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View Full Version : How and where to find the age of my instrument.



Dsh2682
May-04-2009, 1:46am
I have an old washburn mandolin and I cannot find any information on putting an exact age on it. If anyone knows of any good places to find out please let me know.

mrmando
May-04-2009, 1:57am
Hubert Pleijsier's recent book (http://www.amazon.com/Washburn-Prewar-Instrument-Styles-Pleijsier/dp/157424227X/ref=sr_1_3?ie=UTF8&s=books&qid=1241420371&sr=1-3) about vintage Washburns will tell you everything you need to know.

Or, you could post a photo along with the model and serial number from the label, and someone here can probably come pretty close to telling you the year.

Roger Mace
May-05-2009, 7:47am
Is there such a history book or efforts focused on other American bowlback maker accomplishments, like Vega?

Dsh2682
May-05-2009, 2:12pm
It Says A-5326 that's all i know about it forreal. And that my grandfather bought it in chicago, illinois a long time a go more than 80 years ago probably.

http://i45.photobucket.com/albums/f88/secretstonedman/mandolin/Mandolin3.jpg

http://i45.photobucket.com/albums/f88/secretstonedman/mandolin/MandolinLabel.jpg

http://i45.photobucket.com/albums/f88/secretstonedman/mandolin/mandolin1.jpg

Roger Mace
May-06-2009, 8:21am
Mine is number A-15570 and I was told it was probably made in the 'teens. Looks nearly identical except for the position markers on the fretboard - mine are circle dots more like those on most guitars.

Dsh2682
May-06-2009, 11:37am
So is it worth anything? Should I keep it?

barney 59
May-06-2009, 4:05pm
It's was Granddads --that is a good reason to keep it---I guess it depends on what you think "much" is. It looks in pretty good shape but the short answer is "No, not much" Maybe $200 and if it is really clean and perfect it still wouldn't likely bring $500. American made bowlback mandolins are just not in demand.

MikeEdgerton
May-06-2009, 9:35pm
The label puts it in the 1906-1915 time period. The number puts it sometime after 1907 and before 1910. This appears to be a mix between a Style 140 and a Style 150 (from the pictures in Hubert Pleijsier's book). Those model numbers were used years before yours were made. The fretboard inlay, headstock inlay and binding are similar to those models. Lyon and Healy, the company that built your Washburn was located in Chicago.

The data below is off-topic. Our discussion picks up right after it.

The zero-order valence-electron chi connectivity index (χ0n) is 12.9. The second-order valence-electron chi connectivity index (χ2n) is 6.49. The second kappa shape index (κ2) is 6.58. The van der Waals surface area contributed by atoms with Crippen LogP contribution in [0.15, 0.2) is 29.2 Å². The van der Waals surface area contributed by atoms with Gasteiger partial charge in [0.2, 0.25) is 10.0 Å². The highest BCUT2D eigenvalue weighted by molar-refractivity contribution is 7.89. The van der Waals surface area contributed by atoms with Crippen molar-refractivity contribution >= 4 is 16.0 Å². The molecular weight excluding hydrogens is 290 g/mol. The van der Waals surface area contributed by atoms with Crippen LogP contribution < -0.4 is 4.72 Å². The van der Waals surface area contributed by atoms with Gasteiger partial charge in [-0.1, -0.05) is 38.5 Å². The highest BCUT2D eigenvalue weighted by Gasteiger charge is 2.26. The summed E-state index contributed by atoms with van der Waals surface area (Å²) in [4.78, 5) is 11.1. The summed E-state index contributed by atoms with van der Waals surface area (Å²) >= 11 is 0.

Steve Weeks
May-06-2009, 10:00pm
Lyon and Healy, the company that built your Washburn was located in Chicago.
I'm pretty sure that it was Washburn that made Lyon and Healy instruments. Washburn moved to Mundelein, IL, and in 2002 changed its name to U.S. Music Corporation (http://news.harmony-central.com/Product-news/Washburn-US-Music-Change.html).
The factory is less than a mile from where I sit. :-)
Steve

MikeEdgerton
May-06-2009, 10:24pm
You've got it backwards. Lyon and Healy was the manufacturer. Washburn was one of their brand names. The Washburn name that is being used now is in no way related to the company that originally used the brand name. The Wikipedia page for Washburn guitars is about as wrong as any Wikipedia page could be. Better you should look at the Lyon & Healy Wikipedia page (http://en.wikipedia.org/wiki/Lyon_and_Healy). It's slanted to sell the harps that the company that bears the L&H name builds now but at least it's more historically correct. George W. Lyon and Patrick J. Healy started Lyon and Healy. The W after George Lyon's first name stands for Washburn, his middle name. Wahburn's were the flagship line of Lyon and Healy built instruments. The company that currently builds (actually imports) Washburn guitars wasn't even a twinkle in someone's eye when the last real Washburn's were built. For more information get a copy of Hubert Pleijsier's book Washburn Prewar Instrument Styles (http://www.amazon.com/Washburn-Prewar-Instrument-Styles-Pleijsier/dp/157424227X/ref=sr_1_2?ie=UTF8&s=books&qid=1241666281&sr=8-2). You can also take a look at this (http://www.mandolincafe.com/forum/showthread.php?t=47681&highlight=lyon+healy+chicago) thread. You'll have to get a page or so into it. Cafe member Keef is the author of the book referenced above.

If you go to the Encyclopedia of American Instrument Makers on www.mugwumps.com and look up the brandname Washburn you'll see three different listings. Note the dates:

Washburn - J.R. Stewart brandname 1928-1930
Washburn - Lyon & Healy trademark 1883-1928
Washburn - Tonk Bros. brandname from 1930

As Lyon & Healy's business model changed they sold off the brandnames off. The folks currently using the name can say they are the same company, they just aren't.